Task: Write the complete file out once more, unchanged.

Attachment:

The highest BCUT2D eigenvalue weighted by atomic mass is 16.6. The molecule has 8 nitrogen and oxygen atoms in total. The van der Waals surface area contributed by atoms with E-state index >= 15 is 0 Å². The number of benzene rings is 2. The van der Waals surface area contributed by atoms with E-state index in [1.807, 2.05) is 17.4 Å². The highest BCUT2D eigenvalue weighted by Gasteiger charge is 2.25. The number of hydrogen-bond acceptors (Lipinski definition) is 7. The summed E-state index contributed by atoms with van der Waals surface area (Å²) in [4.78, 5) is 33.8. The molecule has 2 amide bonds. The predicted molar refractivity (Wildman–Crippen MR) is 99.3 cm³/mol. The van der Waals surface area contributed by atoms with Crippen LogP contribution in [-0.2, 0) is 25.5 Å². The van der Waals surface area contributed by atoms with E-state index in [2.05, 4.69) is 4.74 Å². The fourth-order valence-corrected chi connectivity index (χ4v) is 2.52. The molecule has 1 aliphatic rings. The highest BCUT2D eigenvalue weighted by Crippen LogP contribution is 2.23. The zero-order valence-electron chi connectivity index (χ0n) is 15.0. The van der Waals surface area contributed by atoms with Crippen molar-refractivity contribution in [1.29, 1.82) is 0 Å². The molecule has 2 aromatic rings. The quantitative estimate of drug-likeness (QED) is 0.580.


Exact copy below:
The highest BCUT2D eigenvalue weighted by atomic mass is 16.6. The molecule has 8 nitrogen and oxygen atoms in total. The van der Waals surface area contributed by atoms with E-state index >= 15 is 0 Å². The number of benzene rings is 2. The van der Waals surface area contributed by atoms with E-state index in [1.807, 2.05) is 17.4 Å². The highest BCUT2D eigenvalue weighted by Gasteiger charge is 2.25. The number of hydrogen-bond acceptors (Lipinski definition) is 7. The summed E-state index contributed by atoms with van der Waals surface area (Å²) in [4.78, 5) is 33.8. The molecule has 2 amide bonds. The predicted molar refractivity (Wildman–Crippen MR) is 99.3 cm³/mol. The van der Waals surface area contributed by atoms with Crippen LogP contribution in [-0.2, 0) is 25.5 Å². The van der Waals surface area contributed by atoms with E-state index in [2.05, 4.69) is 4.74 Å². The fourth-order valence-corrected chi connectivity index (χ4v) is 2.52. The molecule has 1 aliphatic rings. The highest BCUT2D eigenvalue weighted by Crippen LogP contribution is 2.23. The zero-order valence-electron chi connectivity index (χ0n) is 15.0. The van der Waals surface area contributed by atoms with Crippen molar-refractivity contribution in [1.29, 1.82) is 0 Å². The molecule has 2 aromatic rings. The quantitative estimate of drug-likeness (QED) is 0.580.